Pointless. So annoyed I bothered listening all the way to the in the hopes that something would happen.

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  • Erna
  • 15-05-2020

Masterful

I absolutely loved this. Beautiful prose, complex and memorable characters, a gripping plot. A highly original structure that doesn’t not detract from the joy of immersing yourself in the story. The only very small downside was that the performer’s Australian / Scottish / Newcastle accents were frankly absurd, but luckily those are very minor characters! Overall, the voice was lovely to listen to.

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  • Amazon Customer
  • 19-05-2020

Great Story but I wish the narrator didn’t attempt accents

I loved this story, the writing was cohesive and intriguing and the the story was really gripping HOWEVER I wish that I’d read it with my own eyes instead of my ears as I found the narrators voice very grating and unemotional and she tried some bizarre accents such as québécois and Newcastle.. I found it hard to listen to such bad accents and it really spoiled the integrity of the book for me because it was comically like Dick Van Dyke awful.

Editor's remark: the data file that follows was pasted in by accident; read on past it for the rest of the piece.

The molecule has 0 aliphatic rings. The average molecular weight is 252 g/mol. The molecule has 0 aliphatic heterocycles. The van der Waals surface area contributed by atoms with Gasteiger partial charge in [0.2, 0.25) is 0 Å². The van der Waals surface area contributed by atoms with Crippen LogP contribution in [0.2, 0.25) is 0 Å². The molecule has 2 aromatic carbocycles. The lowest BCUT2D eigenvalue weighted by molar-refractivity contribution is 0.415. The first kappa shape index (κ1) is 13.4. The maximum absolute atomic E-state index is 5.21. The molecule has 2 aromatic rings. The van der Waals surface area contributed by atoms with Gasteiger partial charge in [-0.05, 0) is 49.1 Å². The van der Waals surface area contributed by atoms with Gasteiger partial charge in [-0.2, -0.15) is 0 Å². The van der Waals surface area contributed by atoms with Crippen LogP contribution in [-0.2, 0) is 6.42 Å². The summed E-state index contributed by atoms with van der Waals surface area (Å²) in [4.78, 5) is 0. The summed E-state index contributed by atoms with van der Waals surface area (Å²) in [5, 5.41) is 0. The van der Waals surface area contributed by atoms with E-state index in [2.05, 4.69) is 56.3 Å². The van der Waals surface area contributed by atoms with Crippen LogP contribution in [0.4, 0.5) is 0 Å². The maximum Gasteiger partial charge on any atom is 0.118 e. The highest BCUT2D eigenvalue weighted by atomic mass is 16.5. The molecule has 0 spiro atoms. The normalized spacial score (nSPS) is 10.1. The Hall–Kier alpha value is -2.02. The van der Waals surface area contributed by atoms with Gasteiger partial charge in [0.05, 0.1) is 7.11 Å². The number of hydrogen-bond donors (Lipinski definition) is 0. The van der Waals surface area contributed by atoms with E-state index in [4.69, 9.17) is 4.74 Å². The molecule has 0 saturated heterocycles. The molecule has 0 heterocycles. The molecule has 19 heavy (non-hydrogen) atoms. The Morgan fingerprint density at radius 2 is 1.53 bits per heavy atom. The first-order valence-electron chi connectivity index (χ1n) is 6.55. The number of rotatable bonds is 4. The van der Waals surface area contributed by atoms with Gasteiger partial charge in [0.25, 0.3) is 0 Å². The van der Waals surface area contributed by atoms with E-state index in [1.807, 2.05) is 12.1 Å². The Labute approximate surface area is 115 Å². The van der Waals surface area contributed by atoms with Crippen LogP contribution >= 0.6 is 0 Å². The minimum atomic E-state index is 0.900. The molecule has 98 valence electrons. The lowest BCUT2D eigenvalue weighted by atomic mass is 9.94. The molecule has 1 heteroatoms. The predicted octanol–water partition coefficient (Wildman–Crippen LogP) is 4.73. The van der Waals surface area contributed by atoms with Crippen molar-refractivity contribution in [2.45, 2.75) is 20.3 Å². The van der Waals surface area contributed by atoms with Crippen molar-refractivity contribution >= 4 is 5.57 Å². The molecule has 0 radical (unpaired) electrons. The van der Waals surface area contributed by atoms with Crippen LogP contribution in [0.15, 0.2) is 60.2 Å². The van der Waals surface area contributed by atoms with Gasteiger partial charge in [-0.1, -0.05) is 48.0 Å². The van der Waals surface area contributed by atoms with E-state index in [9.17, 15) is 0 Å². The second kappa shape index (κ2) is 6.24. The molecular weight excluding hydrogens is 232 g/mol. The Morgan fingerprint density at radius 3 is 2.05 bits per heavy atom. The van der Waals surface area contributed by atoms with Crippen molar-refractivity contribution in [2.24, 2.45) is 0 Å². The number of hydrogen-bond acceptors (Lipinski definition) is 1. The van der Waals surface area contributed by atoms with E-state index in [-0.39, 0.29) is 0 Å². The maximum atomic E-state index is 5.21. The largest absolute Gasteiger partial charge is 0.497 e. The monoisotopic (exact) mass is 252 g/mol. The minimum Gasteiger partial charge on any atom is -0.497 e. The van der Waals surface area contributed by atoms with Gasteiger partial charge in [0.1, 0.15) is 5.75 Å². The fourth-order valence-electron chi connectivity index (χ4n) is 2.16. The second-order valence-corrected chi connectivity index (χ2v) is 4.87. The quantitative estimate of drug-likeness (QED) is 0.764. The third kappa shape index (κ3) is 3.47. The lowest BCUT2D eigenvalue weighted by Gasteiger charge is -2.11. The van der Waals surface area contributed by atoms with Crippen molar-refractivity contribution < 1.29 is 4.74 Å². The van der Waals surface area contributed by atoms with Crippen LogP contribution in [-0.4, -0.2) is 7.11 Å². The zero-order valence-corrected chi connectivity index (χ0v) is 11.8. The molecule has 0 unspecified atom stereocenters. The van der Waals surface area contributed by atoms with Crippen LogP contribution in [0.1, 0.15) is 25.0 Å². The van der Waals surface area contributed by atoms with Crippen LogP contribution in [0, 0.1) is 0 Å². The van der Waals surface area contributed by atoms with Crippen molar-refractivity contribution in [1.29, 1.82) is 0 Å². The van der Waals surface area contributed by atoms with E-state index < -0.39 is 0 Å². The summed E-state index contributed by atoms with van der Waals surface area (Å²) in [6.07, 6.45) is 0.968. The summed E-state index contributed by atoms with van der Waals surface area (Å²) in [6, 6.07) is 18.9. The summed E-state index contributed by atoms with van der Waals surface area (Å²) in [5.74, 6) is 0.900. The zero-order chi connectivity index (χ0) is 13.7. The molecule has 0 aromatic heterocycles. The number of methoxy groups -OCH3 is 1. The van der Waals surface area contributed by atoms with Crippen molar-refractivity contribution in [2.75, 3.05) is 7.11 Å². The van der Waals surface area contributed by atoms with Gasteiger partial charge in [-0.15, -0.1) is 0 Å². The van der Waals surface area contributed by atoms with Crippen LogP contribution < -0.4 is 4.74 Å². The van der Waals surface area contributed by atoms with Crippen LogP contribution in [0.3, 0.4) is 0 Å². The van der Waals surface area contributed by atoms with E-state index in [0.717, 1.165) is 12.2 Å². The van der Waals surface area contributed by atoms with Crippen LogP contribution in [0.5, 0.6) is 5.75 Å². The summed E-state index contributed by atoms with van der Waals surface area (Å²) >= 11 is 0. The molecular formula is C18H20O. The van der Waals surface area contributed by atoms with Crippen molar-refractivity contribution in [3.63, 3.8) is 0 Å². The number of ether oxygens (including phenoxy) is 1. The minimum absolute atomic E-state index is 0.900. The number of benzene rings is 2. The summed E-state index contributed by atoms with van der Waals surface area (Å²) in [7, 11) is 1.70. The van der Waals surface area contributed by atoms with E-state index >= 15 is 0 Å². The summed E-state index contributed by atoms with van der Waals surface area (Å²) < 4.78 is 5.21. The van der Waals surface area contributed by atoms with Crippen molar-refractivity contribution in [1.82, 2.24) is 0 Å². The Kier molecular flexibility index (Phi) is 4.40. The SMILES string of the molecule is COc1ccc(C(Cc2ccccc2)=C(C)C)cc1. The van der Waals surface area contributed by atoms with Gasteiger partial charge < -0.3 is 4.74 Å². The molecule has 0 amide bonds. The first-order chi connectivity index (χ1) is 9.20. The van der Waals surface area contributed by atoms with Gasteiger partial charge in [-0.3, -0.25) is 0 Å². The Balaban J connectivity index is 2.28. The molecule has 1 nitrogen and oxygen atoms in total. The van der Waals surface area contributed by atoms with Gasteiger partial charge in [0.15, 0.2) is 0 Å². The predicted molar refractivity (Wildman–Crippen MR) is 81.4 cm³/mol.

4 people found this helpful

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  • Bookishly Bespectacled 📚🌿
  • 10-05-2020

Intriguing but eventually underwhelming

From the cover blurb, this isn’t the sort of book I would normally read but I was intrigued as a result of the author’s previous novel - Station Eleven - which I enjoyed for its simplicity and prescience. I was immediately drawn into The Glass Hotel - the simple yet elegant style of writing and intriguing central character: a young woman named Vincent, a social misfit albeit a beautiful one who tries to minimise risk in her life but ends up inadvertently at the central of it. However, I found the first half of the novel more engaging than the second as it moved away from Vincent and towards her much older husband who is the architect of a Ponzi scheme, a shipping merchant, and Vincent’s drug addict brother. I found these characters to be much less interesting, pathetic sorry-for-themselves types. This shift in focus had the effect of disengaging me from the story overall and no longer interested in Vincent’s fate.

2 people found this helpful

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  • JONATHAN MCKENZIE
  • 30-07-2020

Great book - couldn't stop listening

A great story, beautifully written. The references to shipping and the imagining of a terrible flu made me wonder if the characters in this book exist in the same universe as those in Station 11?????

1 person found this helpful